Chapter 2


Secretary of Defense Richard B. Cheney speaking at NATO Headquarters following the first meeting of NATO and former Warsaw Pact delegations in April 1992.

On May 29, 1990, President Bush signed National Security Directive 41, instructing the On-Site Inspection Agency (OSIA) to prepare to conduct on-site inspections under the CFE Treaty.1 Simultaneously, the President expanded OSIA's mission by directing it to recruit, train, and plan for conducting on-site inspections under the Chemical Weapons Convention, the Strategic Arms Reductions Treaty, and the Nuclear Testing Treaties. On-site inspection was a common element in monitoring and verifying compliance with these new arms control treaties. In December 1987 President Reagan had signed the Intermediate-Range Nuclear Forces (INF) Treaty, which laid the groundwork for future arms control agreements. "Trust but Verify," Reagan's oft-repeated phrase for characterizing American attitudes toward arms control treaties with the Soviet Union, remained a powerful policy objective throughout all treaty negotiations in the early 1990s.2  


The On-Site Inspection Agency prepared to implement several other treaties and agreements, such as the Chemical Weapons Convention.

  Ratification and entry into force of these treaties would allow the United States and other signatories to conduct on-site inspections at military and industrial sites in as many as 160 nations. Hundreds of different weapon systems and thousands of individual weapons would be subject to inspection. With inspection rights came escort responsibilities. Under all the treaties, the U.S. government assumed an obligation to escort foreign inspection teams at U.S. sites and facilities. Inspectors and escorts with expertise on these divergent treaties and their weapon systems would be drawn from many different fields: conventional arms, strategic nuclear arms, chemical weapons, and underground nuclear testing. In addition, the demand for linguists would increase in response to new treaty requirements. The On-Site Inspection Agency would expand significantly to fulfill the United States' obligations under these treaties.3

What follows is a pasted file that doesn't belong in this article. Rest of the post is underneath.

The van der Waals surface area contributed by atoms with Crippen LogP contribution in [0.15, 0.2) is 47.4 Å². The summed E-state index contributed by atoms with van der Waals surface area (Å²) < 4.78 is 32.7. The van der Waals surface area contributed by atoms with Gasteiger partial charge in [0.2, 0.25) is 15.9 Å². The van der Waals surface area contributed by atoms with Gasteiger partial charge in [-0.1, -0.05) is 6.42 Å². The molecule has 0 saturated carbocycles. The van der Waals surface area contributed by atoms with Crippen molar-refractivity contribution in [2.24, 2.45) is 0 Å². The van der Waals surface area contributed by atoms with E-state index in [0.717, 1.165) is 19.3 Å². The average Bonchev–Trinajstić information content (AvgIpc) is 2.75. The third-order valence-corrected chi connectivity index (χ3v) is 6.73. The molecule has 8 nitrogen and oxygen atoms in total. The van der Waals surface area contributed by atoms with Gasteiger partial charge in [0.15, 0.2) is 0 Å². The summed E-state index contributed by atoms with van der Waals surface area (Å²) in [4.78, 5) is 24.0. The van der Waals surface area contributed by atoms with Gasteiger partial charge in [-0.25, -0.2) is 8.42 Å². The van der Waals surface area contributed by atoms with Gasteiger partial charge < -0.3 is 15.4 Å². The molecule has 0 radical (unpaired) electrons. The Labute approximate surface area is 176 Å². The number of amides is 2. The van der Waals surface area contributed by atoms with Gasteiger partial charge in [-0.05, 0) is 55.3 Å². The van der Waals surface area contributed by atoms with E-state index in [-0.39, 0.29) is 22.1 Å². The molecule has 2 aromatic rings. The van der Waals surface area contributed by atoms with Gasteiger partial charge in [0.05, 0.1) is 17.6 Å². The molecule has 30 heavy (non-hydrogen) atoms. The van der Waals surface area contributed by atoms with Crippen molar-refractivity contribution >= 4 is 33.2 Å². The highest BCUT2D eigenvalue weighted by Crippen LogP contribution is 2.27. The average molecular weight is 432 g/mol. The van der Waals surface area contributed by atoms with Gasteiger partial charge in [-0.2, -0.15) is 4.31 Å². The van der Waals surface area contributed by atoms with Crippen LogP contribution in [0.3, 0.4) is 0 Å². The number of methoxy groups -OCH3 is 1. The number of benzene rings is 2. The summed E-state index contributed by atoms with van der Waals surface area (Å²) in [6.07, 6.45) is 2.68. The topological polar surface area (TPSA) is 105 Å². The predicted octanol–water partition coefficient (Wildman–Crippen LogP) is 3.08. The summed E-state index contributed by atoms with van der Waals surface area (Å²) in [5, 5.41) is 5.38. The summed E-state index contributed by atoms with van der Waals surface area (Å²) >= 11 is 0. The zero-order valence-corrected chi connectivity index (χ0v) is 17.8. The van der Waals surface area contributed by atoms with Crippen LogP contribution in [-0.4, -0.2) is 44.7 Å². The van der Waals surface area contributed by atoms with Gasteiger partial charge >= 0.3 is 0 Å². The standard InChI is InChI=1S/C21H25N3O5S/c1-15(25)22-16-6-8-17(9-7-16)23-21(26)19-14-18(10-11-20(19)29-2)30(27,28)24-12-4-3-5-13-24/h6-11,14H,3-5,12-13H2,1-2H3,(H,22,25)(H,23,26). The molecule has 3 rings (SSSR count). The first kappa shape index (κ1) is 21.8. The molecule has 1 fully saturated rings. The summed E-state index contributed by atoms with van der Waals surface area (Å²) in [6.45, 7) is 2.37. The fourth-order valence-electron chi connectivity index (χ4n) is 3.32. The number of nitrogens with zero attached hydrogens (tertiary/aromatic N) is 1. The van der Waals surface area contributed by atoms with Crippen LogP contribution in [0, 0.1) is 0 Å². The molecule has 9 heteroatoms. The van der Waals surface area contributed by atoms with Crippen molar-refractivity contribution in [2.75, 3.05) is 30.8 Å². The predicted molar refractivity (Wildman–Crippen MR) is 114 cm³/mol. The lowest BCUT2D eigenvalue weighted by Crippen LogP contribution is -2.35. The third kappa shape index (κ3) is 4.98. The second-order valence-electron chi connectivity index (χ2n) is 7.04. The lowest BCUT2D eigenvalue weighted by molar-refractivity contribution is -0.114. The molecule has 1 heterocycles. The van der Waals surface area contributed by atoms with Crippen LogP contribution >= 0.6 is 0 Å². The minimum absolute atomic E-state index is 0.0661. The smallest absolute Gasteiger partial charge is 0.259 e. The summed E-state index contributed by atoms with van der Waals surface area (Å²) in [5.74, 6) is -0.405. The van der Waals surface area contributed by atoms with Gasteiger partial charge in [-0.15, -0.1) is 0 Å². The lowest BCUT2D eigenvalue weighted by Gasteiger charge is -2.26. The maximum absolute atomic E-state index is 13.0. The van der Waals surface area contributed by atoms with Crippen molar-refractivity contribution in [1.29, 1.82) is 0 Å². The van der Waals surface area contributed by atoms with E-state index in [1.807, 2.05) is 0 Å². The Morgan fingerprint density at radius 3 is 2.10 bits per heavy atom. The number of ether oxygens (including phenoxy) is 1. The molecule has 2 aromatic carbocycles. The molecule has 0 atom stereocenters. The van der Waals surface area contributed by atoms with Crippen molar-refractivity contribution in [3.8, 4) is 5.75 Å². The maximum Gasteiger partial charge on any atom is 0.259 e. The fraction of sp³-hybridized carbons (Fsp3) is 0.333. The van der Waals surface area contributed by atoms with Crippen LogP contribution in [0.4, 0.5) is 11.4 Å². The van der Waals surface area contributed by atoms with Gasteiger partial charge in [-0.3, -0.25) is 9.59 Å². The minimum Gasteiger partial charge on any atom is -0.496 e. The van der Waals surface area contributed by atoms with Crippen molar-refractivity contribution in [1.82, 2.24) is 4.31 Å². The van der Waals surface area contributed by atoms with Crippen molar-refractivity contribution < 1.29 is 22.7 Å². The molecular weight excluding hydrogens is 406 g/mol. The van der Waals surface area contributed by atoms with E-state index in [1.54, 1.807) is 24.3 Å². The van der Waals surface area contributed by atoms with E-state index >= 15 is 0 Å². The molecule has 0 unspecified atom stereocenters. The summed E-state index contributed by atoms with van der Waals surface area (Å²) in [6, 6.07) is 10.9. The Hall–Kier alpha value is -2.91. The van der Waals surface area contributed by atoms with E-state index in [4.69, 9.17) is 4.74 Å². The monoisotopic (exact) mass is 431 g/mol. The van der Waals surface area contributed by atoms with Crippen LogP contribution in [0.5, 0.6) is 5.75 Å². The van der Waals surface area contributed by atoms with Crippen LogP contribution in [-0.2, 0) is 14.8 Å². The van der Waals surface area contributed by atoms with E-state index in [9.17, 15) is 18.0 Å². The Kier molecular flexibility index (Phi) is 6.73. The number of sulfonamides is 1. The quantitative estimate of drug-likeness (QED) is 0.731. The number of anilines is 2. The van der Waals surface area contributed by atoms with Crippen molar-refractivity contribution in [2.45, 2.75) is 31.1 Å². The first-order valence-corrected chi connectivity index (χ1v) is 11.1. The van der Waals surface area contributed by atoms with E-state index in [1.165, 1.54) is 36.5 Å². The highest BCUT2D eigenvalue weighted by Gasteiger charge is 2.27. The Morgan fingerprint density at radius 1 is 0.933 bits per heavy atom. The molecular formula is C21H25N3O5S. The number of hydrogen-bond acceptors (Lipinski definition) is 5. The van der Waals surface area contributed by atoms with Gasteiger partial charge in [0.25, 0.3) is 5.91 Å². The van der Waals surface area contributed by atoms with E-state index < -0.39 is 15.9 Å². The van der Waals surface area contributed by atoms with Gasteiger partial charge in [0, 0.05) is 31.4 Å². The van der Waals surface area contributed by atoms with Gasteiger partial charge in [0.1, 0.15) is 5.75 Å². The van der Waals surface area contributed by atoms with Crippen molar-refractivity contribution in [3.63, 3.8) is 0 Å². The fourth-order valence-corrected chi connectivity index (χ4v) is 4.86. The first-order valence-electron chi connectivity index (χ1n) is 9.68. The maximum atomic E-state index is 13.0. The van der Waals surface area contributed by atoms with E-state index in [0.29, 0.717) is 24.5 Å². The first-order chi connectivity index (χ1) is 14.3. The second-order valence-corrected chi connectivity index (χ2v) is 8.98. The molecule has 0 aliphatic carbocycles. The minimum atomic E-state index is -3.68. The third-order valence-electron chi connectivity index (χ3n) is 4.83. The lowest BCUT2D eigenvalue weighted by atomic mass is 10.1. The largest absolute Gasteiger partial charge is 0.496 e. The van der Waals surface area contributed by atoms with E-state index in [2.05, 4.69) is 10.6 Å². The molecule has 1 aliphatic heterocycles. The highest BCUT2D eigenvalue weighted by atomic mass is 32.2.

In fact, the expansion began in 1990. President Bush signed three major arms control agreements: new protocols for the Threshold Test Ban Treaty (TTBT) and the Peaceful Nuclear Explosions Treaty (PNET) with the USSR on June 1, 1990; a new agreement on the Destruction and Non-Production of Chemical Weapons with the USSR, also on June 1, 1990; and the Conventional Armed Forces in Europe Treaty (CFE) with 20 European nations and Canada on November 19, 1990.4 On-site inspection, a key element in each of these agreements, provided critical information for verifying that other nations were complying with their treaty obligations. For the U.S. government, the determination of treaty compliance rested with the president. In 1990, President Bush stated his administration's policy in his annual arms control report to the U.S. Congress5:

"Without exception, the United States expects meticulous fulfillment of all existing and future arms control agreements, and all obligations that they entail. I am committed to ensuring that there is scrupulous compliance with all arms control agreements and related undertakings. We cannot and will not accept any lesser standard. Put simply, arms control commitments must be precisely defined and scrupulously observed. Nothing less will do."